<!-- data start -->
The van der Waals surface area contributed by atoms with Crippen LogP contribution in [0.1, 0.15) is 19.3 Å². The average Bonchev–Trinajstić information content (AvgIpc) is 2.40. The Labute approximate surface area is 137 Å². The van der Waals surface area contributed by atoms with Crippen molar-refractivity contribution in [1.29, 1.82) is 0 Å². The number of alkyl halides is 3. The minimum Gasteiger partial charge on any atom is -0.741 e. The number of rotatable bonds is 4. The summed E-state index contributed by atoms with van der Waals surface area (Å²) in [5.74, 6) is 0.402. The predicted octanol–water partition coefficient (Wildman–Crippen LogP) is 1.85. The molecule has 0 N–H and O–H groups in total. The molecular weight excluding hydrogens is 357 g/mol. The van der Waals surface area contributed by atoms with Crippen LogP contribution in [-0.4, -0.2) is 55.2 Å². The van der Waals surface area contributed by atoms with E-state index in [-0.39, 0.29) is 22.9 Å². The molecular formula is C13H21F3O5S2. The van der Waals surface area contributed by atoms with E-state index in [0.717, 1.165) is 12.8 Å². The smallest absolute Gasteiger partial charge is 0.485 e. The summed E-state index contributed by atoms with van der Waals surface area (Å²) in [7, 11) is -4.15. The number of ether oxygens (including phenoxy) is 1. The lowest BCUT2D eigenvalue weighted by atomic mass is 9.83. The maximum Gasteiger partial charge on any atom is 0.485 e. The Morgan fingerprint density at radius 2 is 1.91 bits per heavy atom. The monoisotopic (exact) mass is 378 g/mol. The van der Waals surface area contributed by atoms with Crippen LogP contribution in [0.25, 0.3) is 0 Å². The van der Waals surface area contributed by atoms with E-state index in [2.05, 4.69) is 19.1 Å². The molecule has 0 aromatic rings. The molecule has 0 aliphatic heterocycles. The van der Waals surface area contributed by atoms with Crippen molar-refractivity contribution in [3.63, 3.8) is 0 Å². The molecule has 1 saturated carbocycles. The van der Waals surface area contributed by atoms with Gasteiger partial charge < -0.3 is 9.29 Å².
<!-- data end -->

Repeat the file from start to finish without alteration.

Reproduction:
The van der Waals surface area contributed by atoms with Crippen LogP contribution in [0.1, 0.15) is 19.3 Å². The average Bonchev–Trinajstić information content (AvgIpc) is 2.40. The Labute approximate surface area is 137 Å². The van der Waals surface area contributed by atoms with Crippen molar-refractivity contribution in [1.29, 1.82) is 0 Å². The number of alkyl halides is 3. The minimum Gasteiger partial charge on any atom is -0.741 e. The number of rotatable bonds is 4. The summed E-state index contributed by atoms with van der Waals surface area (Å²) in [5.74, 6) is 0.402. The predicted octanol–water partition coefficient (Wildman–Crippen LogP) is 1.85. The molecule has 0 N–H and O–H groups in total. The molecular weight excluding hydrogens is 357 g/mol. The van der Waals surface area contributed by atoms with Crippen LogP contribution in [-0.4, -0.2) is 55.2 Å². The van der Waals surface area contributed by atoms with E-state index in [-0.39, 0.29) is 22.9 Å². The molecular formula is C13H21F3O5S2. The van der Waals surface area contributed by atoms with E-state index in [0.717, 1.165) is 12.8 Å². The smallest absolute Gasteiger partial charge is 0.485 e. The summed E-state index contributed by atoms with van der Waals surface area (Å²) in [7, 11) is -4.15. The number of ether oxygens (including phenoxy) is 1. The lowest BCUT2D eigenvalue weighted by atomic mass is 9.83. The maximum Gasteiger partial charge on any atom is 0.485 e. The Morgan fingerprint density at radius 2 is 1.91 bits per heavy atom. The monoisotopic (exact) mass is 378 g/mol. The van der Waals surface area contributed by atoms with Crippen LogP contribution in [0.25, 0.3) is 0 Å². The van der Waals surface area contributed by atoms with E-state index in [2.05, 4.69) is 19.1 Å². The molecule has 0 aromatic rings. The molecule has 0 aliphatic heterocycles. The van der Waals surface area contributed by atoms with Crippen molar-refractivity contribution in [3.63, 3.8) is 0 Å². The molecule has 1 saturated carbocycles. The van der Waals surface area contributed by atoms with Gasteiger partial charge < -0.3 is 9.29 Å².